America's 100 Greatest Comedies
100 YEARS...100 LAUGHS

by American Film Institute (AFI)





The American Film Institute in Los Angeles, California, in mid-June 2000 selected America's 100 Funniest Movies with a blue-ribbon panel or "jury" of more than 1,800 leaders of the American movie community including actors, directors, screenwriters, editors, cinematographers, historians, film executives and critics. AFI's 100 Years...100 Laughs revealed America's 100 funniest movies from a ballot of 500 nominated movies. According to the AFI, these are "the films and film artists that have made audiences laugh throughout the century."

See also this site's sections on the Comedy Films Genre and the Greatest Comedies of All Time and Funniest Film Moments and Scenes.

Note: The films that are marked with a yellow star are the
films that "The Greatest Films" site has selected as the 100 Greatest Films


AFI's 100 Years...100 Laughs
  1. Some Like It Hot 1959 - Billy Wilder
  2. Tootsie 1982 - Sydney Pollack
  3. Dr. Strangelove or: How I Learned to Stop Worrying and Love the Bomb 1964 - Stanley Kubrick
  4. Annie Hall 1977 - Woody Allen
  5. Duck Soup 1933 - Leo McCarey
  6. Blazing Saddles 1974 - Mel Brooks
  7. M*A*S*H 1970 - Robert Altman
  8. It Happened One Night 1934 - Frank Capra
  9. The Graduate 1967 - Mike Nichols
  10. Airplane! 1980 - Jim Abrahams, David Zucker, Jerry Zucker
  11. The Producers 1968 - Mel Brooks
  12. A Night at the Opera 1935 - Sam Wood
  13. Young Frankenstein 1974 - Mel Brooks
  14. Bringing Up Baby 1938 - Howard Hawks
  15. The Philadelphia Story 1940 - George Cukor
  16. Singin' in the Rain 1952 - Gene Kelly, Stanley Donen
  17. The Odd Couple 1968 - Gene Saks
  18. The General 1927 - Clyde Bruckman, Buster Keaton
  19. His Girl Friday 1940 - Howard Hawks
  20. The Apartment 1960 - Billy Wilder
  21. A Fish Called Wanda 1988 - Charles Crichton
  22. Adam's Rib 1949 - George Cukor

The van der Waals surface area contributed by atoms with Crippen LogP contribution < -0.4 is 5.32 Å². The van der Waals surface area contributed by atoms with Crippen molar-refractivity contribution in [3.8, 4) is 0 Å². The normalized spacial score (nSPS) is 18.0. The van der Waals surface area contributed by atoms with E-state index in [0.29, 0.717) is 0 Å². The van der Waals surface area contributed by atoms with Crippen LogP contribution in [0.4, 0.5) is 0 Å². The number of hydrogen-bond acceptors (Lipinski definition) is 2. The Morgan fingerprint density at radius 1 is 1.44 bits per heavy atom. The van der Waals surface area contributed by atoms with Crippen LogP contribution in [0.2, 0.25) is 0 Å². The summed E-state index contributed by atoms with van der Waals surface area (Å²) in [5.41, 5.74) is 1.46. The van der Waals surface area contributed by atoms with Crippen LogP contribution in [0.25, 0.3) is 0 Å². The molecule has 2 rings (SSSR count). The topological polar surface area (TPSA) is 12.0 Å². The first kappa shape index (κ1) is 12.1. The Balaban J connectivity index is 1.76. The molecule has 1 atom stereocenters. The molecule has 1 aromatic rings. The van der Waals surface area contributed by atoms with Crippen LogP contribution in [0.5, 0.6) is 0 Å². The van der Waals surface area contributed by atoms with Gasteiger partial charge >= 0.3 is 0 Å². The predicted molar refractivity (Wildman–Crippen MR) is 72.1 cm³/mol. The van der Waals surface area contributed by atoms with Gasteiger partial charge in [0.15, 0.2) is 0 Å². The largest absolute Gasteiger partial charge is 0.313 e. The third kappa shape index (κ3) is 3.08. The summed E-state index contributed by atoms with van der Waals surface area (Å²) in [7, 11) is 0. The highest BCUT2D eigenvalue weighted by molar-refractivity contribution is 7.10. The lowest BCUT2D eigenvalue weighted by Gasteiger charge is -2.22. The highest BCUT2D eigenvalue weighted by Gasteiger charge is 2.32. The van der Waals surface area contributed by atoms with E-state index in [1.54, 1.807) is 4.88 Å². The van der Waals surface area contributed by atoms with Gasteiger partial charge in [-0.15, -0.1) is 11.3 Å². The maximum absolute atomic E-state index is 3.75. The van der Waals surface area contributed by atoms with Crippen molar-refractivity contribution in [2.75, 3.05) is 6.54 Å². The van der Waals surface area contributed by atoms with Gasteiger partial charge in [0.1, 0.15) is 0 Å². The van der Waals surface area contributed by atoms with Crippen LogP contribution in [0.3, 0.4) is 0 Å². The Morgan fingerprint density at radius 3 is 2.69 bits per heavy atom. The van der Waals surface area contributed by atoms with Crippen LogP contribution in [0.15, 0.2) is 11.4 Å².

23. When Harry Met Sally... 1989 - Rob Reiner
  24. Born Yesterday 1950 - George Cukor
  25. The Gold Rush 1925 - Charlie Chaplin
  26. Being There 1979 - Hal Ashby
  27. There's Something About Mary 1998 - Peter Farrelly, Robert Farrelly
  28. Ghostbusters 1984 - Ivan Reitman
  29. This Is Spinal Tap 1984 - Rob Reiner
  30. Arsenic and Old Lace 1944 - Frank Capra
  31. Raising Arizona 1987 - Joel Coen, Ethan Coen
  32. The Thin Man 1934 - W. S. Van Dyke
  33. Modern Times 1936 - Charlie Chaplin
  34. Groundhog Day 1993 - Harold Ramis
  35. Harvey 1950 - Henry Koster
  36. (National Lampoon's) Animal House 1978 - John Landis
  37. The Great Dictator 1940 - Charlie Chaplin
  38. City Lights 1931 - Charlie Chaplin
  39. Sullivan's Travels 1941 - Preston Sturges
  40. It's a Mad, Mad, Mad, Mad World 1963 - Stanley Kramer
  41. Moonstruck 1987 - Norman Jewison
  42. Big 1988 - Penny Marshall
  43. American Graffiti 1973 - George Lucas
  44. My Man Godfrey 1936 - Gregory La Cava
  45. Harold and Maude 1971 - Hal Ashby
  46. Manhattan 1979 - Woody Allen
  47. Shampoo 1975 - Hal Ashby
  48. A Shot in the Dark 1964 - Blake Edwards
  49. To Be or Not to Be 1942 - Ernst Lubitsch
  50. Cat Ballou 1965 - Elliot Silverstein
  51. The Seven Year Itch 1955 - Billy Wilder
  52. Ninotchka 1939 - Ernst Lubitsch
  53. Arthur 1981 - Steve Gordon
  54. The Miracle of Morgan's Creek 1944 - Preston Sturges
  55. The Lady Eve 1941 - Preston Sturges
  56. Abbott and Costello Meet Frankenstein 1948 - Charles Barton
  57. Diner 1982 - Barry Levinson
  58. It's a Gift 1934 - Norman Z. McLeod
  59. A Day at the Races 1937 - Sam Wood
  60. Topper 1937 - Norman Z. McLeod
  61. What's Up, Doc? 1972 - Peter Bogdanovich
  62. Sherlock, Jr. 1924 - Buster Keaton
  63. Beverly Hills Cop 1984 - Martin Brest
  64. Broadcast News 1987 - James L. Brooks
  65. Horse Feathers 1932 - Norman Z. McLeod